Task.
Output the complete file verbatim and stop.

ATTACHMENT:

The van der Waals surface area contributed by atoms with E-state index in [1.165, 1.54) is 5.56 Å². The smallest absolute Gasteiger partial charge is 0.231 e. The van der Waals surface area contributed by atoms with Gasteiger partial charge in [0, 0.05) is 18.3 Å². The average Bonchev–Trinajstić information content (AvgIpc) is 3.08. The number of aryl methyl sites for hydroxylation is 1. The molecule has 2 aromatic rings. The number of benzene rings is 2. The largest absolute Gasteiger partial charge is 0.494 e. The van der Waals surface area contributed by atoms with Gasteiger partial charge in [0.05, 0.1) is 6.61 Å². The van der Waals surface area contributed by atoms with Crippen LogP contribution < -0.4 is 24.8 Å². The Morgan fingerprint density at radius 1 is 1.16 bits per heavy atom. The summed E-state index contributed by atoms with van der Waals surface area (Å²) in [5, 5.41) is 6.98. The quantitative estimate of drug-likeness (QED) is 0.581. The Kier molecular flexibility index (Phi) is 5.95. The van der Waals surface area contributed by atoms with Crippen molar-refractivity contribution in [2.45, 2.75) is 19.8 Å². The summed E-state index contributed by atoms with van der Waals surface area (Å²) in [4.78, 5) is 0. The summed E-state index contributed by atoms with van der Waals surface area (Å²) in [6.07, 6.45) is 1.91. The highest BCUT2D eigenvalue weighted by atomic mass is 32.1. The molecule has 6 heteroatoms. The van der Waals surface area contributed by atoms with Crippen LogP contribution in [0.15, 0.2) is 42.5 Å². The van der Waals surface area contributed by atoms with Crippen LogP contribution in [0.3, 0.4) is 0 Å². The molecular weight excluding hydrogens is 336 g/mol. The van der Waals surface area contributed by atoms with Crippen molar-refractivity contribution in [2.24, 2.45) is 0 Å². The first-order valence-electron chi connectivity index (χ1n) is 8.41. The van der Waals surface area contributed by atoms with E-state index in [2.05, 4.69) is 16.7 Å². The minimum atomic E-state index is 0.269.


The van der Waals surface area contributed by atoms with E-state index in [1.165, 1.54) is 5.56 Å². The smallest absolute Gasteiger partial charge is 0.231 e. The van der Waals surface area contributed by atoms with Gasteiger partial charge in [0, 0.05) is 18.3 Å². The average Bonchev–Trinajstić information content (AvgIpc) is 3.08. The number of aryl methyl sites for hydroxylation is 1. The molecule has 2 aromatic rings. The number of benzene rings is 2. The largest absolute Gasteiger partial charge is 0.494 e. The van der Waals surface area contributed by atoms with Gasteiger partial charge in [0.05, 0.1) is 6.61 Å². The van der Waals surface area contributed by atoms with Crippen LogP contribution < -0.4 is 24.8 Å². The Morgan fingerprint density at radius 1 is 1.16 bits per heavy atom. The summed E-state index contributed by atoms with van der Waals surface area (Å²) in [5, 5.41) is 6.98. The quantitative estimate of drug-likeness (QED) is 0.581. The Kier molecular flexibility index (Phi) is 5.95. The van der Waals surface area contributed by atoms with Crippen molar-refractivity contribution in [2.45, 2.75) is 19.8 Å². The summed E-state index contributed by atoms with van der Waals surface area (Å²) in [4.78, 5) is 0. The summed E-state index contributed by atoms with van der Waals surface area (Å²) in [6.07, 6.45) is 1.91. The highest BCUT2D eigenvalue weighted by atomic mass is 32.1. The molecule has 6 heteroatoms. The van der Waals surface area contributed by atoms with Crippen LogP contribution in [0.15, 0.2) is 42.5 Å². The van der Waals surface area contributed by atoms with Crippen LogP contribution in [0.3, 0.4) is 0 Å². The molecular weight excluding hydrogens is 336 g/mol. The van der Waals surface area contributed by atoms with Crippen molar-refractivity contribution in [2.24, 2.45) is 0 Å². The first-order valence-electron chi connectivity index (χ1n) is 8.41. The van der Waals surface area contributed by atoms with E-state index in [2.05, 4.69) is 16.7 Å². The minimum atomic E-state index is 0.269.